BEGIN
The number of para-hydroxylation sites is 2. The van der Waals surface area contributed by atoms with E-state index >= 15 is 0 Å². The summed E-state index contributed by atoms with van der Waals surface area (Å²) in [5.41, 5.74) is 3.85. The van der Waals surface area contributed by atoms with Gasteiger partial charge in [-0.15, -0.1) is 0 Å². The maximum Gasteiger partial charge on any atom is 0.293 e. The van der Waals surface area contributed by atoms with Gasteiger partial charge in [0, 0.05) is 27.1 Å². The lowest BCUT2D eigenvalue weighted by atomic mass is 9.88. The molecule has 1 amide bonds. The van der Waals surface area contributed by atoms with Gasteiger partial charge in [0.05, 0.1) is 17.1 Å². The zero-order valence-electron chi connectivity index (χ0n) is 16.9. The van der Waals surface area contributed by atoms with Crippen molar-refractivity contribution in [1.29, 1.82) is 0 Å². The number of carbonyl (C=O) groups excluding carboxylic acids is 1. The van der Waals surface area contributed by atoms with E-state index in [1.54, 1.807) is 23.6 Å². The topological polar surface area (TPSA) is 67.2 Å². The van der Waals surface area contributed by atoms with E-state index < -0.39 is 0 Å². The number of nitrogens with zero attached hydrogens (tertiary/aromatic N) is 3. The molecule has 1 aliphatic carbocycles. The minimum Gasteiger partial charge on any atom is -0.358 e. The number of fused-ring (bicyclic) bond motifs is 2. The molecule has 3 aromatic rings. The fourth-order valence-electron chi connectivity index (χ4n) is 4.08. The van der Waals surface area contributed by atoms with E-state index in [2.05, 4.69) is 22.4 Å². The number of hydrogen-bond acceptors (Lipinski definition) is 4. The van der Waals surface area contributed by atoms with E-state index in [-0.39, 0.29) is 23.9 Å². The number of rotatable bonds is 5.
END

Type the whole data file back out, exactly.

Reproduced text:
The number of para-hydroxylation sites is 2. The van der Waals surface area contributed by atoms with E-state index >= 15 is 0 Å². The summed E-state index contributed by atoms with van der Waals surface area (Å²) in [5.41, 5.74) is 3.85. The van der Waals surface area contributed by atoms with Gasteiger partial charge in [-0.15, -0.1) is 0 Å². The maximum Gasteiger partial charge on any atom is 0.293 e. The van der Waals surface area contributed by atoms with Gasteiger partial charge in [0, 0.05) is 27.1 Å². The lowest BCUT2D eigenvalue weighted by atomic mass is 9.88. The molecule has 1 amide bonds. The van der Waals surface area contributed by atoms with Gasteiger partial charge in [0.05, 0.1) is 17.1 Å². The zero-order valence-electron chi connectivity index (χ0n) is 16.9. The van der Waals surface area contributed by atoms with Crippen molar-refractivity contribution in [1.29, 1.82) is 0 Å². The number of carbonyl (C=O) groups excluding carboxylic acids is 1. The van der Waals surface area contributed by atoms with E-state index in [1.54, 1.807) is 23.6 Å². The topological polar surface area (TPSA) is 67.2 Å². The van der Waals surface area contributed by atoms with E-state index < -0.39 is 0 Å². The number of nitrogens with zero attached hydrogens (tertiary/aromatic N) is 3. The molecule has 1 aliphatic carbocycles. The minimum Gasteiger partial charge on any atom is -0.358 e. The number of fused-ring (bicyclic) bond motifs is 2. The molecule has 3 aromatic rings. The fourth-order valence-electron chi connectivity index (χ4n) is 4.08. The van der Waals surface area contributed by atoms with E-state index in [2.05, 4.69) is 22.4 Å². The number of hydrogen-bond acceptors (Lipinski definition) is 4. The van der Waals surface area contributed by atoms with E-state index in [-0.39, 0.29) is 23.9 Å². The number of rotatable bonds is 5.